Saturday, February 29, 2020

Custom Hardware

A couple of months into the second decade of the 21st century a coronavirus pandemic is sweeping the planet causing tourism and commerce to shrivel up and crashing financial markets (which have been long overdue for a crash in any case). Soon supply line disruptions will cause assembly lines around the world to grind to a halt for lack of parts. As the pandemic runs its course, it is likely to sweep away an entire cohort of elderly smokers. Meanwhile, Americans are getting ready to choose between a capitalist who doesn’t know how to make capitalism work for the masses and a socialist who doesn’t know how to make socialism work for anyone. In such times, what is a collapse-oriented blogger to do?

First things first: eat a hearty bowl of borscht loaded with shredded beef, garnished with a dollop of sour cream and some chopped scallion, dill and garlic and served with rye bread. And once that’s done, it is time to attend to some long-neglected sailboat design tasks.

Three years ago I bravely published a post titled “The Final Sheeting Arrangement.” I was filled with optimism at the time. After much experimentation I had discovered a simple way to keep Quidnon’s Junk sails sheeted perfectly flat. I had tested it out on a 1:12 scale model and verified that it worked very well indeed. But soon after I published it my friend and very experienced Junk rig operator Dave Zeiger blew my boat straight out of the water by pointing out a major problem with my design: it would not keep the sails anywhere near flat once they have been reefed. I accepted his critique with equanimity and, since I had no solution to offer, kept quiet about it for three years, during which, luckily, not a single person endeavored to build a single Quidnon, and so this unsolved problem hasn’t hurt anyone.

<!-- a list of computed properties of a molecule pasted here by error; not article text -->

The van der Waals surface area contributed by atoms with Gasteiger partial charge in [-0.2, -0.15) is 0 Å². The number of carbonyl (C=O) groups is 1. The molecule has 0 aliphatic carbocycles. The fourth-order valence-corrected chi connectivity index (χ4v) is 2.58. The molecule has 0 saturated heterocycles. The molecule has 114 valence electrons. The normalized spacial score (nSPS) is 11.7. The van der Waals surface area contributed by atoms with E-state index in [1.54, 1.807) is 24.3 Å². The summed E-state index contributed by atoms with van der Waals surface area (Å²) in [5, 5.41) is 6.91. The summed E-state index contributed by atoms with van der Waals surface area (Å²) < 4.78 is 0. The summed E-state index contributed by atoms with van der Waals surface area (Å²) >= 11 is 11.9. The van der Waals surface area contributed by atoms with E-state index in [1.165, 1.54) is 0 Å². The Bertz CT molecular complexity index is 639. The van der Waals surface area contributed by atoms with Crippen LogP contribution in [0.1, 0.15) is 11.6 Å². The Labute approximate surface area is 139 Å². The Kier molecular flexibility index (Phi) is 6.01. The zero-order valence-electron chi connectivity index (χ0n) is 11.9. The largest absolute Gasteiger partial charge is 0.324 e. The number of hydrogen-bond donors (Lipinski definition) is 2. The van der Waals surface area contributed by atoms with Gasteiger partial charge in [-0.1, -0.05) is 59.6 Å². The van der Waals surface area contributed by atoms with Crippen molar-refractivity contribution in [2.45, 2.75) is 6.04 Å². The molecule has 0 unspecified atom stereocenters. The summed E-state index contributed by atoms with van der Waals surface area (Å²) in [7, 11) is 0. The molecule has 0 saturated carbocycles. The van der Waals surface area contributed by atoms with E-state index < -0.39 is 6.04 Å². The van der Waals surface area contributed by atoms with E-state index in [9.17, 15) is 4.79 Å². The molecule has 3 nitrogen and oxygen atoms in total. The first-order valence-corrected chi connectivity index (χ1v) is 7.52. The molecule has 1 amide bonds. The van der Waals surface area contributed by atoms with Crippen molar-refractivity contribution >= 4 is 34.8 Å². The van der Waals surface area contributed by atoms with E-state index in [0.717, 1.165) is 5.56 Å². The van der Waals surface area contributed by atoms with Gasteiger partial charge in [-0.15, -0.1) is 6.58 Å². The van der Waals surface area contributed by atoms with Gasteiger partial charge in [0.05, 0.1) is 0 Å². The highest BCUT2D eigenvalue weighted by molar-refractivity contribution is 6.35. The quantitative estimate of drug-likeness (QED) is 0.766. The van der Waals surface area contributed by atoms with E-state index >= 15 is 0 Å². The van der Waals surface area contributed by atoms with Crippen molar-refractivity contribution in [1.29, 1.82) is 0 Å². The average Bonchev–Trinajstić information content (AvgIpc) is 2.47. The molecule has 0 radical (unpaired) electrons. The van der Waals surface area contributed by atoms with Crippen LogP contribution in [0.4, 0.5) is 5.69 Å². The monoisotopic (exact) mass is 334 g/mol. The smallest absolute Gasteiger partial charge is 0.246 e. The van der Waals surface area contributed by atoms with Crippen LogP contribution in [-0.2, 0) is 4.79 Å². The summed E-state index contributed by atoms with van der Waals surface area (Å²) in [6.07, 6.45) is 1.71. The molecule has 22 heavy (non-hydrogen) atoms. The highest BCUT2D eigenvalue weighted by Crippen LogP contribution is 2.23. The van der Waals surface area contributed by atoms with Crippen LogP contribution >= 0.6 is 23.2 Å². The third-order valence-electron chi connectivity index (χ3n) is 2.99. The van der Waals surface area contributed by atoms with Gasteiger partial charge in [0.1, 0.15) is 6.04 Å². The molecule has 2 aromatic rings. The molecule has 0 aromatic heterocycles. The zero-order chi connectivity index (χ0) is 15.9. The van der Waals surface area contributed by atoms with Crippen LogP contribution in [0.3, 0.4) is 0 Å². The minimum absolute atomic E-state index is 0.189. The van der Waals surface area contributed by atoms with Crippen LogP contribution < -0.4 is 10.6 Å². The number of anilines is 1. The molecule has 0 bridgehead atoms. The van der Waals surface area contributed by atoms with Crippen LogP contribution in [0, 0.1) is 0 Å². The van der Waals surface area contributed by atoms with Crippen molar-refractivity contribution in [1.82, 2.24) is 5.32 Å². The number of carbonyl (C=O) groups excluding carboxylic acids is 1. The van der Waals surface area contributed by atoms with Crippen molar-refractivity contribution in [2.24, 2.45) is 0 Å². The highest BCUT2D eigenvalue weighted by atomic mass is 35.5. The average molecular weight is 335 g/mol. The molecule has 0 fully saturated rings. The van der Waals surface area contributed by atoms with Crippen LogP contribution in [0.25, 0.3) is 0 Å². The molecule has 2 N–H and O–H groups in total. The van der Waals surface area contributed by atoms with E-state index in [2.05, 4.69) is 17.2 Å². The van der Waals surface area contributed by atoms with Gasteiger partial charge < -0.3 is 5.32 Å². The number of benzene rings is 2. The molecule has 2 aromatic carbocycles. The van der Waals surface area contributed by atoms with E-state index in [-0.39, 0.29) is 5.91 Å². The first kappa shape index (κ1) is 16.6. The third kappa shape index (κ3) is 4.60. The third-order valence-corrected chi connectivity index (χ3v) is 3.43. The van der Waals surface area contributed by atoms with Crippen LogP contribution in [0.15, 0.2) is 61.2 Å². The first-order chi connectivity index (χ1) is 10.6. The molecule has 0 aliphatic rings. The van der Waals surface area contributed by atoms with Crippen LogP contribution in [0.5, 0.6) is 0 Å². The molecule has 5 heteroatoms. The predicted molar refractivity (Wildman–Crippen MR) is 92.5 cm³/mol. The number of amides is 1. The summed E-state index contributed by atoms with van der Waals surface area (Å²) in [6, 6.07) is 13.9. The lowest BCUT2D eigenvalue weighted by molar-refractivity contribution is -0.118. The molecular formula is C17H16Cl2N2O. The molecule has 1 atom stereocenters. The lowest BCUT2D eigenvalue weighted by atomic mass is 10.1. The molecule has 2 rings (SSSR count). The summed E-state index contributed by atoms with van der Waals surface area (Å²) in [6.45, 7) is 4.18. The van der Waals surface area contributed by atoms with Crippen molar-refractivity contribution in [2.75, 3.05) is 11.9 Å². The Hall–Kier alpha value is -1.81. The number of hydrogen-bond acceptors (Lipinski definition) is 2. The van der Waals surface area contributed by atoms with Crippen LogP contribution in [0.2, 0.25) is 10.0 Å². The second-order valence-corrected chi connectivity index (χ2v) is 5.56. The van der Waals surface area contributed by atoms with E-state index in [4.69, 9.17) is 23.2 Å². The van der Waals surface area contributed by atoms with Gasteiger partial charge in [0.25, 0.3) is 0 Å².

But now I believe I have finally found a solution. With this problem solved, the Quidnon project can finally move past the head-scratching phase and on to the next phase, which will involve grinding out a large number of mechanical drawings, assembly diagrams and other documentation without which no boat can ever get built. Here, then, is my plan, which I will call “The Final-Final Sheeting Arrangement.”

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